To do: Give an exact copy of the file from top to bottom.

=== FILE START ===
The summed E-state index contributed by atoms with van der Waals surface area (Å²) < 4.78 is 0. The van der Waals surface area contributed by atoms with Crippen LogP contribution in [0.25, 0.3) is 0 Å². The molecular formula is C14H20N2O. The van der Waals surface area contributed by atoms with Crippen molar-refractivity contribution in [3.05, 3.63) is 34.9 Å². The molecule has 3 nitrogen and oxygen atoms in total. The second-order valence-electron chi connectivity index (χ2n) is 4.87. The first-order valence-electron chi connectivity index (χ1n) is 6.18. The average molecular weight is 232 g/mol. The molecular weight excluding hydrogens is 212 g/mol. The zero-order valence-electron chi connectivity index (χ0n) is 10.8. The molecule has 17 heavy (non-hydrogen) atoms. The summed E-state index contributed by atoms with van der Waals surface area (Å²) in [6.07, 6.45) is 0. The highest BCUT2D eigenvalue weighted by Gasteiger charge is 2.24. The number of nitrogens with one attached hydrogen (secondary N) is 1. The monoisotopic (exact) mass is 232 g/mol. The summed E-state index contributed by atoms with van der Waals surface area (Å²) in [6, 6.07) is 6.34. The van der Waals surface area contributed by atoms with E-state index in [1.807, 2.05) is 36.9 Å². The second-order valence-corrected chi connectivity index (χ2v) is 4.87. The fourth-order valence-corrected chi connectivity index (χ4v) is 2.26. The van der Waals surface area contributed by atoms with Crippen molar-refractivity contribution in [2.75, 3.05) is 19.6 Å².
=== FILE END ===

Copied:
The summed E-state index contributed by atoms with van der Waals surface area (Å²) < 4.78 is 0. The van der Waals surface area contributed by atoms with Crippen LogP contribution in [0.25, 0.3) is 0 Å². The molecular formula is C14H20N2O. The van der Waals surface area contributed by atoms with Crippen molar-refractivity contribution in [3.05, 3.63) is 34.9 Å². The molecule has 3 nitrogen and oxygen atoms in total. The second-order valence-electron chi connectivity index (χ2n) is 4.87. The first-order valence-electron chi connectivity index (χ1n) is 6.18. The average molecular weight is 232 g/mol. The molecular weight excluding hydrogens is 212 g/mol. The zero-order valence-electron chi connectivity index (χ0n) is 10.8. The molecule has 17 heavy (non-hydrogen) atoms. The summed E-state index contributed by atoms with van der Waals surface area (Å²) in [6.07, 6.45) is 0. The highest BCUT2D eigenvalue weighted by Gasteiger charge is 2.24. The number of nitrogens with one attached hydrogen (secondary N) is 1. The monoisotopic (exact) mass is 232 g/mol. The summed E-state index contributed by atoms with van der Waals surface area (Å²) in [6, 6.07) is 6.34. The van der Waals surface area contributed by atoms with E-state index in [1.807, 2.05) is 36.9 Å². The second-order valence-corrected chi connectivity index (χ2v) is 4.87. The fourth-order valence-corrected chi connectivity index (χ4v) is 2.26. The van der Waals surface area contributed by atoms with Crippen molar-refractivity contribution in [2.75, 3.05) is 19.6 Å².